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26/04/2024 13:18

M&G Credit Income Investment Trust plc (MGCI)
Quarterly Review

26-Apr-2024 / 12:18 GMT/BST




(the “Company”)


LEI: 549300E9W63X1E5A3N24


Quarterly Review


The Company announces that its quarterly review as at 31 March 2024 is now available, a summary of which is provided below. The full quarterly review is available on the Company’s website at:




Market Review

The first quarter of the year saw further declines in inflation across most major economies, however with progress slower than expected, market sentiment turned to concern that the inflation fight would prove increasingly difficult for central banks over the final stretch. Robust economic growth in the US showed little signs of abating and investors were forced to reconsider assumptions on the path of global interest rates which resulted in a dramatic repricing in rate cut expectations. At the start of the year financial markets had anticipated six rate cuts from the US Federal Reserve (Fed), whilst the quarter closed with only two cuts fully priced in. Government bond yields rose in January and February before recovering somewhat in March when the Fed confirmed that it expected to cut rates three times this year. Comments from ECB President Lagarde and Bank of England Governor Baily also brought rate cuts firmly into view in Europe, which provided a supportive backdrop for risk appetite.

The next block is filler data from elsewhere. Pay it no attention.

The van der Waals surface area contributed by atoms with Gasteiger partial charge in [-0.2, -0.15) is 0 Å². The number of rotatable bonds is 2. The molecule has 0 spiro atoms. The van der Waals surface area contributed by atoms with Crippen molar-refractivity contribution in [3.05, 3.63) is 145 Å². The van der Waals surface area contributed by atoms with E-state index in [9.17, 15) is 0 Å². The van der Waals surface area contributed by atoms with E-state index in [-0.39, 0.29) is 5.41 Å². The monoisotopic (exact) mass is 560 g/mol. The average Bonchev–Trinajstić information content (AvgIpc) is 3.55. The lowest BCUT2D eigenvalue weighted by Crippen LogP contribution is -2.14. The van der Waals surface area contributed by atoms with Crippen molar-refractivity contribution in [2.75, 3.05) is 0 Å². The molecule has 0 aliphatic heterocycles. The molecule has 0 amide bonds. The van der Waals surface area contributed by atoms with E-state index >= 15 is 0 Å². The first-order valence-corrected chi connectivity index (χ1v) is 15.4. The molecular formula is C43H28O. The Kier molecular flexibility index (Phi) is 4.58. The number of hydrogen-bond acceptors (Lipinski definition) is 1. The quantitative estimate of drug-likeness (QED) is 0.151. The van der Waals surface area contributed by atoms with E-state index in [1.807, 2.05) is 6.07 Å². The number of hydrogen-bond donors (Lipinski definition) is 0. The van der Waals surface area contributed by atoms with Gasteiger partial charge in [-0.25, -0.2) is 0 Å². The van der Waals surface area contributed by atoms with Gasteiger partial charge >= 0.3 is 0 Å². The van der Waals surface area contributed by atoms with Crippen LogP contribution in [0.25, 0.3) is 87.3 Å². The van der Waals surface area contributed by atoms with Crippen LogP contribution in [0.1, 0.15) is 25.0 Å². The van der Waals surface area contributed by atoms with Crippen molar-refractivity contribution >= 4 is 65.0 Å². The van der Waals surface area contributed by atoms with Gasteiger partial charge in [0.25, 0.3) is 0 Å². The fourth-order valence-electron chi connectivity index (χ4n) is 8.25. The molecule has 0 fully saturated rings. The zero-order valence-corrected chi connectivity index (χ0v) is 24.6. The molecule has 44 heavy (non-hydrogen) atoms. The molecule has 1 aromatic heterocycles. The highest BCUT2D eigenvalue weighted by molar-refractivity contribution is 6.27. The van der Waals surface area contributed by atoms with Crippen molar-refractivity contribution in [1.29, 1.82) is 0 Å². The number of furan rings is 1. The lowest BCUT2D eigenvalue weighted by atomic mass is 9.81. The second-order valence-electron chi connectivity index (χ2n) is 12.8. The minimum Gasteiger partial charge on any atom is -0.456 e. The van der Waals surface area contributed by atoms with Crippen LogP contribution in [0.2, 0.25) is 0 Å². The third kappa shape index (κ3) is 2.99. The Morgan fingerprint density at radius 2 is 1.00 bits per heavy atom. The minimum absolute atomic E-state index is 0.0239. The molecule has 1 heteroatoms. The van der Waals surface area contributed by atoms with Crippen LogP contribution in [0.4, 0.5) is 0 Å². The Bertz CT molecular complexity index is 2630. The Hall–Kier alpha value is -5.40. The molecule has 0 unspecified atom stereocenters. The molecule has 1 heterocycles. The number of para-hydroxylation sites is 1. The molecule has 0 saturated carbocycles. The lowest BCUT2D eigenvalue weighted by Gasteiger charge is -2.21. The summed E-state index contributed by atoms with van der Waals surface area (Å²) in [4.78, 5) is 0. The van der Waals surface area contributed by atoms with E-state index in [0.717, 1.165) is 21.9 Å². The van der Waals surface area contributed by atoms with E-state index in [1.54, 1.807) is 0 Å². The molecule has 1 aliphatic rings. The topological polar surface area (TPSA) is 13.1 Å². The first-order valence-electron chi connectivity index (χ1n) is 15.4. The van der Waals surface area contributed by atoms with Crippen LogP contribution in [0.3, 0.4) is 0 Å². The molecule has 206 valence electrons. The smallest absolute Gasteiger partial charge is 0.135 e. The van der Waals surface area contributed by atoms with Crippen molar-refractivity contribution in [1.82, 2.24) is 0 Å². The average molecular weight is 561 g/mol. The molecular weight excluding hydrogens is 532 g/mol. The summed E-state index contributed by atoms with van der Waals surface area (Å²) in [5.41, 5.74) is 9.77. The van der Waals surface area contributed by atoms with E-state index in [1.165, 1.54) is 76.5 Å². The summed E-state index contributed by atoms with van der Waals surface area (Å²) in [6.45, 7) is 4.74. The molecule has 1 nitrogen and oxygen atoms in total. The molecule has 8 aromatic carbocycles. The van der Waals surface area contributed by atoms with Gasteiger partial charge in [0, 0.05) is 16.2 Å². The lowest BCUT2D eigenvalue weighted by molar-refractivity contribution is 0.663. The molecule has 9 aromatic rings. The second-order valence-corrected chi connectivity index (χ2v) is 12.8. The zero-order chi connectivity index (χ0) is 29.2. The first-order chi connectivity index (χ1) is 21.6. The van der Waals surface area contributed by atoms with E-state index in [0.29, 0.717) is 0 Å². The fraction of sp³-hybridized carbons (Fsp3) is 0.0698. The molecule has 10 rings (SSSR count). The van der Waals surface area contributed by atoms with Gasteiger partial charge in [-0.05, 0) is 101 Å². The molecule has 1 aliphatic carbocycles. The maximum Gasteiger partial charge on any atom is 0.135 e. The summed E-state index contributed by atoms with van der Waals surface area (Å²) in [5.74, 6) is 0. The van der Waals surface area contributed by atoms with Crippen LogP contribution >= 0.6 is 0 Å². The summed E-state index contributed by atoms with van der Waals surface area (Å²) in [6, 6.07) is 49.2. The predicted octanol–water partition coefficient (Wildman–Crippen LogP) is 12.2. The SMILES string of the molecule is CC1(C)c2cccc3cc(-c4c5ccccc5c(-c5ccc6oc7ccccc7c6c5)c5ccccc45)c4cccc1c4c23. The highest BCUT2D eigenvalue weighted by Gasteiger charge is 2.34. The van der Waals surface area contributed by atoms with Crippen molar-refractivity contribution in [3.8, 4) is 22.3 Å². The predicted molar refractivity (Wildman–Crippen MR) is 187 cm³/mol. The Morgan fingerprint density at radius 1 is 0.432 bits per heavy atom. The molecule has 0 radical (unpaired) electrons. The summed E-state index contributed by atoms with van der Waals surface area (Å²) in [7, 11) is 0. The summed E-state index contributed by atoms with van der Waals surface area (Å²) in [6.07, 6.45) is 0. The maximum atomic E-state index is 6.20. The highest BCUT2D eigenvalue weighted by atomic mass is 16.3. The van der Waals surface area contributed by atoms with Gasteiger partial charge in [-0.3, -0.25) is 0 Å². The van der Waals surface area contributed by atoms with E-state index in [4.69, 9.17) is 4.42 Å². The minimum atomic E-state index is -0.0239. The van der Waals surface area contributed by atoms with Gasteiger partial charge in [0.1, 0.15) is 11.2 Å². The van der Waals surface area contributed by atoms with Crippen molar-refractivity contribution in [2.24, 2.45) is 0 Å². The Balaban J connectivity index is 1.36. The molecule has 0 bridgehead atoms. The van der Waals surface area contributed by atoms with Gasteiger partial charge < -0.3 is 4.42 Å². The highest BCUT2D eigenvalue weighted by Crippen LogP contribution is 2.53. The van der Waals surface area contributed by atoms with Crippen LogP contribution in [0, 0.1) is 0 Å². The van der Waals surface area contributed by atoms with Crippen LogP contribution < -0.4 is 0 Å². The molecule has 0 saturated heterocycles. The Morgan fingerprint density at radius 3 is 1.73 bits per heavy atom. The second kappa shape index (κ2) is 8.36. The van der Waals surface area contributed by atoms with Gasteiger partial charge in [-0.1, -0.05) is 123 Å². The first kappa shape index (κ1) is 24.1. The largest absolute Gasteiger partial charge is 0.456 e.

Manager Commentary